Short Courses. A number of short courses related to ceramic technology are available from educational institutions (Alfred University, Clemson University and Hocking Technical College, to name a few) and from private institutions, such as ACerS, the Center for Professional Advancement and the Ceramic Manufacturers Association (CerMA). Such courses cover specific, and generally rather narrow, aspects of ceramic technology. Many are targeted at ceramic engineers, although some good courses also exist for manufacturing personnel. By their nature, short courses require travel to the course location at the times set for the course. This involves expenses and time away from the job. However, they offer the advantage of hands-on training and personal contact.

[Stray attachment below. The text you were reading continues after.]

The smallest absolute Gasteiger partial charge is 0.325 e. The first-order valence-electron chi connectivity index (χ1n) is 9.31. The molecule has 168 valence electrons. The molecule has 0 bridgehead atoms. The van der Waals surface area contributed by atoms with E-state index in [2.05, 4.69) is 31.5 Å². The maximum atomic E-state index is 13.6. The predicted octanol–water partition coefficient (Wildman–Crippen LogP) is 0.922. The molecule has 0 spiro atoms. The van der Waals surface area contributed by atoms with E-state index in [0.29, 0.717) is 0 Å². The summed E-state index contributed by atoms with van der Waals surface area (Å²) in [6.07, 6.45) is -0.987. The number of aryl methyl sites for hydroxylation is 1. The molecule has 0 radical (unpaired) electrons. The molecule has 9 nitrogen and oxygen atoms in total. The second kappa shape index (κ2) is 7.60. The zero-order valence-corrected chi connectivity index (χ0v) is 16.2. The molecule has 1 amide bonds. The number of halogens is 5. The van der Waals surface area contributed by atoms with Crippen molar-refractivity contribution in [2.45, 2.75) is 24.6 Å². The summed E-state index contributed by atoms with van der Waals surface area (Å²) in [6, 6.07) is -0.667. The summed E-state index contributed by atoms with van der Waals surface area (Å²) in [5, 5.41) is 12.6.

Technical and Trade Journals. An excellent source of current information on a wide variety of topics comes from various magazines, such as Ceramic Industry, Industrial Heating and others. Journals can be read at any convenient time, but they seldom present comprehensive coverage of technical or manufacturing topics, and only topics selected by the publishers are available. Also, a basic level of technical expertise or knowledge is generally assumed. Finally, not all personnel receive these publications or are considered qualified by the publishers to receive them at no charge (if the publication is available on that basis).

The Internet. A wealth of information is now available via the World Wide Web. Powerful search engines make finding information relatively easy, although (except for the online courses already discussed) comprehensive training is generally not available. Not only is technical information available, but marketing, business and financial information can also be found online. This new resource is receiving greater use, and its usefulness is expected to grow.